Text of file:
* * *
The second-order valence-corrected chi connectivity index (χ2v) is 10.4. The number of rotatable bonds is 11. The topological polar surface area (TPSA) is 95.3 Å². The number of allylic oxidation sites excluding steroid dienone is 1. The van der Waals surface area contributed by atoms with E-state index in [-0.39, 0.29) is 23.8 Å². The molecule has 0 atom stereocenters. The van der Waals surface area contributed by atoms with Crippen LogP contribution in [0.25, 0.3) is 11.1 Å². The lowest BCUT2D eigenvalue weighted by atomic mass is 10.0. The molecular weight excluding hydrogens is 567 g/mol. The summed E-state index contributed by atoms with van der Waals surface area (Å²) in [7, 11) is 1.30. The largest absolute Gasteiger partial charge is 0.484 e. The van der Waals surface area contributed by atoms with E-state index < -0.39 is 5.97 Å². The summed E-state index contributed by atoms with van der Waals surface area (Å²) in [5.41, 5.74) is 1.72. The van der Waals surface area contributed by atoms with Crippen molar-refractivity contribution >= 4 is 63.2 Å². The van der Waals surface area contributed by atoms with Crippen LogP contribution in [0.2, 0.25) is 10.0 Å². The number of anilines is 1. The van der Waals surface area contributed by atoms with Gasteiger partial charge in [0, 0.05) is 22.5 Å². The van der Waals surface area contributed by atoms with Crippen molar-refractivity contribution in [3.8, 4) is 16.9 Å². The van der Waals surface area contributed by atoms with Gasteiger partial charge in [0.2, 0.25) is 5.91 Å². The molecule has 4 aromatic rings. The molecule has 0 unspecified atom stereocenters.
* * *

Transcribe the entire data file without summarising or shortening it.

The second-order valence-corrected chi connectivity index (χ2v) is 10.4. The number of rotatable bonds is 11. The topological polar surface area (TPSA) is 95.3 Å². The number of allylic oxidation sites excluding steroid dienone is 1. The van der Waals surface area contributed by atoms with E-state index in [-0.39, 0.29) is 23.8 Å². The molecule has 0 atom stereocenters. The van der Waals surface area contributed by atoms with Crippen LogP contribution in [0.25, 0.3) is 11.1 Å². The lowest BCUT2D eigenvalue weighted by atomic mass is 10.0. The molecular weight excluding hydrogens is 567 g/mol. The summed E-state index contributed by atoms with van der Waals surface area (Å²) in [7, 11) is 1.30. The largest absolute Gasteiger partial charge is 0.484 e. The van der Waals surface area contributed by atoms with E-state index < -0.39 is 5.97 Å². The summed E-state index contributed by atoms with van der Waals surface area (Å²) in [5.41, 5.74) is 1.72. The van der Waals surface area contributed by atoms with Crippen molar-refractivity contribution >= 4 is 63.2 Å². The van der Waals surface area contributed by atoms with Crippen LogP contribution in [0.2, 0.25) is 10.0 Å². The number of anilines is 1. The van der Waals surface area contributed by atoms with Gasteiger partial charge in [0, 0.05) is 22.5 Å². The van der Waals surface area contributed by atoms with Crippen molar-refractivity contribution in [3.8, 4) is 16.9 Å². The van der Waals surface area contributed by atoms with Gasteiger partial charge in [0.2, 0.25) is 5.91 Å². The molecule has 4 aromatic rings. The molecule has 0 unspecified atom stereocenters.